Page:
Family : Podocarpaceae
Text © Pietro Puccio
English translation by Mario Beltramini
The species is native to the Bismarck Archipelago, Morneo, Cambodia, China (Guanxi, Hainan and Yunnan), Fiji, Java, Laos, Lesser Sunda Islands, Malaysia, Moluccas, Myanmar, New Guinea, Philippines, Sulawesi, Sumatra, Thailand, Vanuatu and Vietnam where it grows in the pluvial forests, representing in some areas the dominant species, from low altitudes up to about 3000 m.
The name of the genus is the combination of the Greek substantives “δάκρυ” (dacry) = tear and “καρπός" (carpós) = fruit, hence fruit shaped like a tear; the specific name is the Latin adjective “imbricatus, = imbricate, with reference to the leaves.
Common names: Malayan yellowwood (English); tarupanda, uamanga (Bali); dusun lang (Borneo); ji mao song (Chinese); kau tambua (Fiji); igem (Philippines); djamudju, kipuiri (Java); ili goru (Indonesia); rempayan (Malaysia); thitmin (Myanmar); cemba-cemba, kayu angin (Sulawesi); kayu embun (Sumatra); mạy hương (Thailand); bạch tùng, ca do, savat, thông lông gà, thông nàng, vra panh (Vietnam).
The Dacrycarpus imbricatus (Blume) de Laub. (1969) is an evergreen resinous dioecious tree, up to 40 m tall in the old specimens in nature, with erect cylindrical trunk, of up to about 2 m of diameter, with dark brown wrinkled bark that peels off in small flakes and thick top with usually drooping lower branches. Almost linear leaves in the young plants, 10-17 mm long and 1-2 mm broad, but at the base of the trunk where they are short and acicular of green to glaucous green colour. In the mature specimens and on the fertile branches the leaves become shorter and needle-shaped, 1-3 mm long, imbricate and spirally arranged.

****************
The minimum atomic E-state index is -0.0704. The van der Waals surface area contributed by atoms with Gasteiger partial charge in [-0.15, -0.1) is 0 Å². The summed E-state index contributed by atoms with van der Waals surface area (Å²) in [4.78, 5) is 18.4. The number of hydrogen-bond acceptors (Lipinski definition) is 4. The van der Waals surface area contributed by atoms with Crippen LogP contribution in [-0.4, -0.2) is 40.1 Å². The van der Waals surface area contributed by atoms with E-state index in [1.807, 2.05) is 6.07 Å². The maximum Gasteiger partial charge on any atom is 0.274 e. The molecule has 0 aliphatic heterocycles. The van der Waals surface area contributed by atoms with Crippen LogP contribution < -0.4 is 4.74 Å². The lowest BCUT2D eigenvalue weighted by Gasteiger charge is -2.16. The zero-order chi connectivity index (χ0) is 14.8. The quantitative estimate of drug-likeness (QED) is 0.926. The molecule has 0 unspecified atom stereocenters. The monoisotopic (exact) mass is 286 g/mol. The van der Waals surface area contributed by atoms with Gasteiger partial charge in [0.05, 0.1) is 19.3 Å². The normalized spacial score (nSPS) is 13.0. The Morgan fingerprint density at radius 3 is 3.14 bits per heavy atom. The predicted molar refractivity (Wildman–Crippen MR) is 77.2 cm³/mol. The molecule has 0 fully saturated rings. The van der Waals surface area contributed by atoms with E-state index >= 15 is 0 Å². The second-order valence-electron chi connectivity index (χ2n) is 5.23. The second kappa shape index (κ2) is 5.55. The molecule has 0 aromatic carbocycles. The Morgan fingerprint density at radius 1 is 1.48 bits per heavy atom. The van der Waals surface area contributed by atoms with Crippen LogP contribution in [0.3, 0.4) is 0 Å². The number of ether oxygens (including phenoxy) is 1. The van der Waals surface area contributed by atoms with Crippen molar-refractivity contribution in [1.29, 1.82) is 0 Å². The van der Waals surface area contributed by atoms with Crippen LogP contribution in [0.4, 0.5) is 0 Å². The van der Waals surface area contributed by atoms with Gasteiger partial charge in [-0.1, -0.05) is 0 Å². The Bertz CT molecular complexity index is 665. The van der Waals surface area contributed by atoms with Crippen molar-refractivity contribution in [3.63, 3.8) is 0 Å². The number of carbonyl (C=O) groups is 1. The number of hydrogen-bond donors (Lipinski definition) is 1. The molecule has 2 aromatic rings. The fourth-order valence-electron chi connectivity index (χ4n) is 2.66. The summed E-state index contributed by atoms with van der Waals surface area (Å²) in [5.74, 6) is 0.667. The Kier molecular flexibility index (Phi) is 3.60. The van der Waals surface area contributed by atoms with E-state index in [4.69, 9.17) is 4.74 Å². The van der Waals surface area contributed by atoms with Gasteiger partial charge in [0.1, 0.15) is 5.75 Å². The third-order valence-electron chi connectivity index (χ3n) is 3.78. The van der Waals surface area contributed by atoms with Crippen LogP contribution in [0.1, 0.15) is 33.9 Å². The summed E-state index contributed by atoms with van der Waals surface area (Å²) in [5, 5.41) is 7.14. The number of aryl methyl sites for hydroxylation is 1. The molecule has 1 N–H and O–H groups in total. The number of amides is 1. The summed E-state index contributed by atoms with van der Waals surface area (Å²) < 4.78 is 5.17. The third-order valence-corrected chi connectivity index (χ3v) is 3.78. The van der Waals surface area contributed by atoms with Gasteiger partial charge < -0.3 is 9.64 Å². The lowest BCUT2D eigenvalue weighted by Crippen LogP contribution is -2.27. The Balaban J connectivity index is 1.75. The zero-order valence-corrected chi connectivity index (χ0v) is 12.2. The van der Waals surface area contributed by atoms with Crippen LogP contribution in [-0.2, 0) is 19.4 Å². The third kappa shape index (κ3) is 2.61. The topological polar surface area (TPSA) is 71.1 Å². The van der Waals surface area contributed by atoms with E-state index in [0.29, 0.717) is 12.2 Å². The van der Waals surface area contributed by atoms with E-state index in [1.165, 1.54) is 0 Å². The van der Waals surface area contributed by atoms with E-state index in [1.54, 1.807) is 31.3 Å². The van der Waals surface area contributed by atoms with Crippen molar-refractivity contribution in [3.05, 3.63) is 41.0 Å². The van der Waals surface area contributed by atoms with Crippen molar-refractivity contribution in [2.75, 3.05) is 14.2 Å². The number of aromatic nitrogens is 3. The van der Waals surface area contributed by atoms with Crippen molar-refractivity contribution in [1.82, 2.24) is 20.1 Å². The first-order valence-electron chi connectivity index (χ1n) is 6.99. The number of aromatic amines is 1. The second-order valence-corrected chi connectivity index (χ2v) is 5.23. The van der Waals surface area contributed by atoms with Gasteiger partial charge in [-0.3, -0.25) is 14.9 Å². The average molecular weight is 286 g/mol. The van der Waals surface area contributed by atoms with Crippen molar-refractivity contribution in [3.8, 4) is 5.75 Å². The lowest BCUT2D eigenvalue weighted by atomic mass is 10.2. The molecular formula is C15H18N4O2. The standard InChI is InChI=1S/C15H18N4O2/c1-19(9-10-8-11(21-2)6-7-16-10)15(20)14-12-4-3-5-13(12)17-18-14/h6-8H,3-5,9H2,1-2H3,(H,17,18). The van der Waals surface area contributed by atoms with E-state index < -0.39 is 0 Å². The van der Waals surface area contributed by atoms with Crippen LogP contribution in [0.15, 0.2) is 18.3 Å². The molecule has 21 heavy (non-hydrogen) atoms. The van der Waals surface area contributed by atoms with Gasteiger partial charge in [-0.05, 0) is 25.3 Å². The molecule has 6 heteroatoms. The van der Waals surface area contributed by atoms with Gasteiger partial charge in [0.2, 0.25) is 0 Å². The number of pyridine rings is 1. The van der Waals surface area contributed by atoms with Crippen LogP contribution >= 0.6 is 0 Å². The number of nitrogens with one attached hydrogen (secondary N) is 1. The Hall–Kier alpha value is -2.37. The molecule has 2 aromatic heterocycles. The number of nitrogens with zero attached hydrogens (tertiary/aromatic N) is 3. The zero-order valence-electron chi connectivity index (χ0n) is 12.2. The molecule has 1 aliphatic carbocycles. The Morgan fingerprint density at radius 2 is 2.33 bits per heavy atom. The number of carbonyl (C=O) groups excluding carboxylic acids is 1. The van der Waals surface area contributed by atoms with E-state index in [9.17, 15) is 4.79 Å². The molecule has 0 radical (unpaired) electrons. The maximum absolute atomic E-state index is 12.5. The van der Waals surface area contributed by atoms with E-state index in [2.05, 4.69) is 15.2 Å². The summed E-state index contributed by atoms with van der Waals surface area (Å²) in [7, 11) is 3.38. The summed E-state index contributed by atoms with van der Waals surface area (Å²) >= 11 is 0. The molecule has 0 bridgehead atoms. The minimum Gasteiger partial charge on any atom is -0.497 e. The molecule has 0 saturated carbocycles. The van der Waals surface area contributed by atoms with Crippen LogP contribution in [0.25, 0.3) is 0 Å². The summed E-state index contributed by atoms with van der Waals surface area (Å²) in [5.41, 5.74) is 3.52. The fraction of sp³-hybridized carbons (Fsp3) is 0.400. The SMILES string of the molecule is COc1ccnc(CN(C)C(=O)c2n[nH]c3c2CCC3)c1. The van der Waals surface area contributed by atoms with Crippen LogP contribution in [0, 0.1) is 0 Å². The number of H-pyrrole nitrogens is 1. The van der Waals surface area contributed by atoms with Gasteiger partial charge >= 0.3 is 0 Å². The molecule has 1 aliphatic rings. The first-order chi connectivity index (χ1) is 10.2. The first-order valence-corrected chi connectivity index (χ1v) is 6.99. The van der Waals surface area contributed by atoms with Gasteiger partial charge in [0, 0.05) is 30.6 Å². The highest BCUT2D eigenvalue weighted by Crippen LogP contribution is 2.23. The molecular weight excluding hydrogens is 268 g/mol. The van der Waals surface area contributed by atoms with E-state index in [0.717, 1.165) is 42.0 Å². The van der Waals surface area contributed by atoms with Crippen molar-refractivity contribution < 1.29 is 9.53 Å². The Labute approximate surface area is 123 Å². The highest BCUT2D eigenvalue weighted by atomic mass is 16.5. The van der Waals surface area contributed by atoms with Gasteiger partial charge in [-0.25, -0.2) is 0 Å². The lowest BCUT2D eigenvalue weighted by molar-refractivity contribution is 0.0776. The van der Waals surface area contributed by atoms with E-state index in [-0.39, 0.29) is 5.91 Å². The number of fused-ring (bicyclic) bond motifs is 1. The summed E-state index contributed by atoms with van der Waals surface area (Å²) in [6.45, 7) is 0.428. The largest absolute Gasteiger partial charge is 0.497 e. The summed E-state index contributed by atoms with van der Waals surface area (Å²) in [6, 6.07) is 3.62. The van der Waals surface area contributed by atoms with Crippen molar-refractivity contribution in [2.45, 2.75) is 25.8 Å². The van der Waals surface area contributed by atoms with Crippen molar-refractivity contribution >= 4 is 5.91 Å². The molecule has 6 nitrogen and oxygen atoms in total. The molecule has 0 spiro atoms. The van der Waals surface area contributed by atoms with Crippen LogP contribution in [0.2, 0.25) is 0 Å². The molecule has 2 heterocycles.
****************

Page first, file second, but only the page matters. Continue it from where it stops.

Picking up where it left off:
Lateral male cones, rarely terminal, subtended by few leaves reduced to scales, initially ovoid, the cylindrical when ripe, 6-12 mm long and of 2-2,5 mm of diameter; microsporophyllic (modified leaves that carry the pollen sacs) with pointed apices, each one bearing two pollen sacs. Terminal female cones, solitary or in couple where only one is fertile, 3-6 mm long, subtended by acicular involucral leaves 3-5 mm long, with one-two bracts widened at the base to form the receptacle and one-two fertile bracts at the apex; the receptacle when ripe becomes fleshy, initially glaucous, then red or red-orane. The seeds are globose, 5-6 mm long and of 4-6 mm of diameter, covered by a thin fleshy layer called “epimatium”, red when ripe.
It reproduces by seed, freed in the shortest possible time from the fleshy layer that contains inhibitors for the germination, in organic loam maintained humid at the temperature of 24-26 °C, with germination times from 1 to 3 months.
Conifer among the most diffused in south-eastern Asia that has a certain economic importance in the origin zones due to the wood of good quality, locally utilized and in a less extent exported. Often cultivated as ornamental in parks and gardens of the tropical and subtropical zones, not bearing temperatures just less than 0 °C, if no exceptional and for a very short period. Requires high luminosity, but in the juvenile phase when it bvears a partial shade, and fertile soils, draining, maintained almst constantly humid. The wood of yellow colour and fine grained, easy to work and to refine, is utilized in the constructions, for furniture, boats, panelling, plywood, tools and handicrafts and artistic objects. The species is often utilized in the reforestation of degraded areas, finally is a subject very utilized and appreciated for bonsai..
Synonyms: Thuja javanica Burm.f. (1768); Podocarpus javanicus (Burm.f.) Merr. (1821); Podocarpus imbricatus Blume (1827); Podocarpus horsfieldii R.Br. ex Wall. (1831); Podocarpus cupressinus R.Br. ex Benn. (1838); Nageia cupressina (R.Br. ex Benn.) F.Muell. (1873); Podocarpus kawaii Hayata (1917); Dacrycarpus imbricatus var. patulus de Laub. (1969); Dacrycarpus kawaii (Hayata) Gaussen (1974); Bracteocarpus imbricatus (Blume) A.V.Bobrov & Melikyan (1998); Bracteocarpus kawaii (Hayata) A.V.Bobrov & Melikyan (1998).
The photographic file of Giuseppe Mazza